Translation memory as intelectual property
Thread poster: Radka Crossley
Radka Crossley  Identity Verified
United Kingdom
Local time: 03:16
English to Czech
+ ...
Oct 6, 2010

Hi All,
this may already have been discussed on the forum but I need urgent advice and haven't managed to find anything relevant in the archives. The situation is that for many years I have been happily working for a translation agency and regularly sending them my TMs for the projects we worked on. I have now been informed that they've been bought off by another agency for which I will not work for under any circumstances. I have asked the original agency about this but obviously they may not want to give me, or even know the correct information. Do I have any right to these TMs as my intelectual property and can I request that they are not passed on to the new agency? Obviously they will be taking over a number of long-term contract for whicvh my TMs are crucial but if I don't want to do the work surely they cannot use them...
Any advice would be appreciated.
Regards,
Radka


Direct link Reply with quote
 

Michael Joseph Wdowiak Beijer  Identity Verified
United Kingdom
Local time: 03:16
Member (2009)
Dutch to English
+ ...
There is no agreement on this matter. Oct 6, 2010

Although it is actually a very important issue, most translators have probably never given it much thought.

See e.g.,

! http://www.transref.org/default.asp?docsrc=/u-articles/TMownership1.asp
! http://www.tausdata.org/index.php/tm-sharing-guidelines

http://www.telefonica.net/web2/rossko/TC%2009.pdf
http://www.mt-archive.info/Linguist-2008-Smith.pdf
http://www.fit-europe.org/vault/barcelone/Smith.pdf
http://www.localisation.ie/resources/Awards/Theses/Metrics%20for%20Evaluating%20Translation%20Memory%20Software.doc

It will basically boil down to two things: your ethical position on the matter & whether you have a good lawyer...

Michael


Direct link Reply with quote
 

Ralf Lemster  Identity Verified
Germany
Local time: 04:16
English to German
+ ...
Copyright issues under German law Oct 6, 2010

Good evening, Radka,
Michael is right: this is an issue that has been largely ignored for some time.

Actually, our colleague Astrid Cruse has written a thesis about copyright issues related to translation memories. She will discuss this at the upcoming RuhrKo conference.

Best regards,
Ralf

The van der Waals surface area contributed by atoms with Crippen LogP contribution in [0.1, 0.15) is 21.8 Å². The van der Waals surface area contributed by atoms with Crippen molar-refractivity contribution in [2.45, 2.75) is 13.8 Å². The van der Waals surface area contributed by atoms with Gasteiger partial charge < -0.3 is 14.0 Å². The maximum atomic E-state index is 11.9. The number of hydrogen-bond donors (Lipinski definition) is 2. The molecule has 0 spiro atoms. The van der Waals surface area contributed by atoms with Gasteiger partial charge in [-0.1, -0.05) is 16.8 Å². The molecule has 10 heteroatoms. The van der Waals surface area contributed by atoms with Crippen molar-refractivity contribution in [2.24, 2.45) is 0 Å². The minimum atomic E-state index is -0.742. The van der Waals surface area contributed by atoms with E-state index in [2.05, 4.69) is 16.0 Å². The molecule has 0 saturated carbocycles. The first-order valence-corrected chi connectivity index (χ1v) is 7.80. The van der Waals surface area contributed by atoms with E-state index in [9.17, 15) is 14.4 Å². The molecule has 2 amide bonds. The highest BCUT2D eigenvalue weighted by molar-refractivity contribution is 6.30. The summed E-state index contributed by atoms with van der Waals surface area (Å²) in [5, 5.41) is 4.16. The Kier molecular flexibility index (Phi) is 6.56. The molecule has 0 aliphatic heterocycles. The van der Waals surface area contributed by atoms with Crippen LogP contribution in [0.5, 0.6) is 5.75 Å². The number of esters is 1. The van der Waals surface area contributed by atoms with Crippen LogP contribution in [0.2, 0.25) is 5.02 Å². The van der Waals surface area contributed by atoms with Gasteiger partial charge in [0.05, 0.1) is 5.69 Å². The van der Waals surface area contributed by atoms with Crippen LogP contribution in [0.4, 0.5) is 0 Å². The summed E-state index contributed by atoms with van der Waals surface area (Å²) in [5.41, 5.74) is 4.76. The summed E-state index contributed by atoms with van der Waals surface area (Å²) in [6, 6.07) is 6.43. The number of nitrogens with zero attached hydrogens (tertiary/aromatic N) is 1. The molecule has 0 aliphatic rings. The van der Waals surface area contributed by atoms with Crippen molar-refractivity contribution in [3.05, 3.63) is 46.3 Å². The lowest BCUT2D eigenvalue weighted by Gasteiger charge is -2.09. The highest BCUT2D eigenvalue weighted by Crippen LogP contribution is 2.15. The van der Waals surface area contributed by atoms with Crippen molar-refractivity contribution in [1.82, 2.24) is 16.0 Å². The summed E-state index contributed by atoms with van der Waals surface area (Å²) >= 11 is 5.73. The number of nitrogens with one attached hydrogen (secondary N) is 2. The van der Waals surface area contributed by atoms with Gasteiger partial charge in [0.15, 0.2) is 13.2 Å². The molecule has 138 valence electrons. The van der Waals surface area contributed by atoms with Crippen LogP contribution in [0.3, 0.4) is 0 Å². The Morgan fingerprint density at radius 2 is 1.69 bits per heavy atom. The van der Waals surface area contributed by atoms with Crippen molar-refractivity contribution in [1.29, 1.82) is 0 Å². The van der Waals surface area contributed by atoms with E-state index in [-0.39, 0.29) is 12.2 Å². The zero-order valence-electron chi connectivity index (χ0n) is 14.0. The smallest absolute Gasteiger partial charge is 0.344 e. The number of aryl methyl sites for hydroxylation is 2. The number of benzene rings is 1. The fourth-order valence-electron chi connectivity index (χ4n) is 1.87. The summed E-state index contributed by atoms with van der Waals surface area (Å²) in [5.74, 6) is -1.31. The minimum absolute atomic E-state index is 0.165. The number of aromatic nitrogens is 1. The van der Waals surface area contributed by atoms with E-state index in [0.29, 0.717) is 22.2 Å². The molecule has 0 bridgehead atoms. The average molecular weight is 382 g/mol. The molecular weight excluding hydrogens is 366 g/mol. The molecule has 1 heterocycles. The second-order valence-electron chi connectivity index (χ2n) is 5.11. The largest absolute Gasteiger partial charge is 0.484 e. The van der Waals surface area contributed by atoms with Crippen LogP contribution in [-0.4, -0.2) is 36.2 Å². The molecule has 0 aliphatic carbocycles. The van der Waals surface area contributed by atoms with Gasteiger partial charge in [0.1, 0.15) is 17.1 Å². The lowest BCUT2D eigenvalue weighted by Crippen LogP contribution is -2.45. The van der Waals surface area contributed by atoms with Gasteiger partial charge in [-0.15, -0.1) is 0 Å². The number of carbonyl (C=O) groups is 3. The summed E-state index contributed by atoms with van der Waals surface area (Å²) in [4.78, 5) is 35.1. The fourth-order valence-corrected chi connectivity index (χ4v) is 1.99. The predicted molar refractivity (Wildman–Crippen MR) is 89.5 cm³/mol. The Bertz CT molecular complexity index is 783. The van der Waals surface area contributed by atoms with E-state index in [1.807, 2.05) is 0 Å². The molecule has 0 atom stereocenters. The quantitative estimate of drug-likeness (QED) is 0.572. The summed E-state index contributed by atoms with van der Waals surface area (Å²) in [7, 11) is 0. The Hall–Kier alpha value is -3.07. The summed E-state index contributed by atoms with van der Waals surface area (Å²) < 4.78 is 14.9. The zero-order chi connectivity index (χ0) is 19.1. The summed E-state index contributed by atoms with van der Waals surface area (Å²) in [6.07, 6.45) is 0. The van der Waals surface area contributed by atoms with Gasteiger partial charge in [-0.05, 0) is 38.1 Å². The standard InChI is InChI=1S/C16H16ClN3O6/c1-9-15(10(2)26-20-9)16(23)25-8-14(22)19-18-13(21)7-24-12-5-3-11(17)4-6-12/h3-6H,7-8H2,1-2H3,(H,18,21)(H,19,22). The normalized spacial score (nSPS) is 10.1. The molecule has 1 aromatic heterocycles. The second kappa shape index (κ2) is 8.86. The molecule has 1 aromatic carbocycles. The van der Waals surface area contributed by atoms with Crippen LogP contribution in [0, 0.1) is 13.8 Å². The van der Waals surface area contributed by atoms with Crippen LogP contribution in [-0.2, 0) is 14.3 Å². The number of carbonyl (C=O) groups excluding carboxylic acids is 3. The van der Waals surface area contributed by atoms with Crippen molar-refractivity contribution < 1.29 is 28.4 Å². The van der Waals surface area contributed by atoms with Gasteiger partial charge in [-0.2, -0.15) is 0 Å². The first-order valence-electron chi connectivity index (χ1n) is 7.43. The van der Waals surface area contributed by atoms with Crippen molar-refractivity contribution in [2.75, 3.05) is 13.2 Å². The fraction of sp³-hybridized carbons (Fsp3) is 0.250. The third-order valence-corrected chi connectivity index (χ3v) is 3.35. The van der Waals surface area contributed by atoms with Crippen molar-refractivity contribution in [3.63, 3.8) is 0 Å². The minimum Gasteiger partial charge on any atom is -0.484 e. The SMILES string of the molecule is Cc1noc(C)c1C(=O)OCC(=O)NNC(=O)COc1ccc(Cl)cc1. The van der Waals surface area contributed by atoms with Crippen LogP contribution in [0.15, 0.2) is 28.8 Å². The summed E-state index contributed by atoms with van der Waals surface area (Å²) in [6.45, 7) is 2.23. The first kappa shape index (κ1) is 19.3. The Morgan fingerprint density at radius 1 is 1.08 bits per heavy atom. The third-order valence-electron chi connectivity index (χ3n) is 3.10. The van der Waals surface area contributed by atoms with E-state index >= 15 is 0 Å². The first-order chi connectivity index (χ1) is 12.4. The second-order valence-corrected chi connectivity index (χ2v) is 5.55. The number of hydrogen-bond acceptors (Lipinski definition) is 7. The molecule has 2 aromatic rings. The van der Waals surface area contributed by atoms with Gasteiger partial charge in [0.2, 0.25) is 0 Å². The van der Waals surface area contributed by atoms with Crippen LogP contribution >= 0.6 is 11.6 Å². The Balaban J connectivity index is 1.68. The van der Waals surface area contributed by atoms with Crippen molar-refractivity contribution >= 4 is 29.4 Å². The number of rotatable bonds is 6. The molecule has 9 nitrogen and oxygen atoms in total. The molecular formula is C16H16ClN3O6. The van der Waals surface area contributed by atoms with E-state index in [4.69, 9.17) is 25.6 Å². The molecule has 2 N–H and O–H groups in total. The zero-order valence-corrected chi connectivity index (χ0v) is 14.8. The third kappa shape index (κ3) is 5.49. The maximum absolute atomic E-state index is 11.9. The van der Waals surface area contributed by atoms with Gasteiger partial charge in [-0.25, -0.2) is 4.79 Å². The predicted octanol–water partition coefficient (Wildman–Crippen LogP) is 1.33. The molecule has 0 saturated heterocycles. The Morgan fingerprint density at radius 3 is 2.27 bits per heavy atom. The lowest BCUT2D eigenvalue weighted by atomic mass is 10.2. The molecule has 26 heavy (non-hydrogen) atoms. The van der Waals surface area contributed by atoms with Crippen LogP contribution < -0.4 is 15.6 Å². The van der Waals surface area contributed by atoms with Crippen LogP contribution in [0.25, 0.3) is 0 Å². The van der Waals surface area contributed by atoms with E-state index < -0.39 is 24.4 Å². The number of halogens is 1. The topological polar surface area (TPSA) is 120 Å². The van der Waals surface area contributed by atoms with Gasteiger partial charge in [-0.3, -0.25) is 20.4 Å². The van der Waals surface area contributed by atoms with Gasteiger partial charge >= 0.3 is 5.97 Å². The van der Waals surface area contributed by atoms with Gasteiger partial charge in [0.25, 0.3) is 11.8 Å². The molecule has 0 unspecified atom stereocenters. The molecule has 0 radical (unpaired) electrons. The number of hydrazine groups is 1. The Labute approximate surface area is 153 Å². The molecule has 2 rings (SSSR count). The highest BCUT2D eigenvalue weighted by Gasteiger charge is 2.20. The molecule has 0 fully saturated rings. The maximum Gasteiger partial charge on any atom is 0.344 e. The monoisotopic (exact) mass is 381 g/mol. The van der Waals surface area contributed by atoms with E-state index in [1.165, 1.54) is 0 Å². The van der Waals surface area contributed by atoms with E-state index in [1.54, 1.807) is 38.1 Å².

[Edited at 2010-10-06 23:09 GMT]


Direct link Reply with quote
 

Tomás Cano Binder, BA, CT  Identity Verified
Spain
Local time: 04:16
Member (2005)
English to Spanish
+ ...
What does your agreement with them say? Oct 7, 2010

Any agreement you may have signed with your original agency customer will have to be assumed by the acquiring company until termination of the agreement. If the agreement you signed with them says that you own no property or copyright on the translations (which is quite normal in our industry), then you will not have any rights on the memories.

Do you have such an agreement with the original agency?

(Edited for a typo).

[Edited at 2010-10-07 05:32 GMT]


Direct link Reply with quote
 

Sushan Harshe
India
Local time: 08:46
English to Hindi
+ ...
Eating a cake and having it too? Oct 7, 2010

Hi Radka,

1] How you created the TM? Because, you had the translation tool,

2] How the tool created the memory? Because you provided translation for the source.

3] How you provided the translation? Because, the source was provided to you.

4] Why you provided the translation? Because, you are paid for that job.

In any business; if you are paid for what you have done, you cannot claim your ownership on it.

This is just like eating a cake and having it too!

No matter what legal conditions exist or don't exist in any contract agreement with the payer for the work you did. Now it is (in given context it is TM) entirely there property.

Legally and ethically, translation cannot prevail over the source.

This is discussed in number forums here. One URL for reference, please check it! http://www.proz.com/forum/business_issues/487-translation_copyright_who_owns_the_translated_document.html


[Edited at 2010-10-07 09:02 GMT]


Direct link Reply with quote
 

Jabberwock  Identity Verified
Poland
Local time: 04:16
Member (2004)
English to Polish
Not really... Oct 7, 2010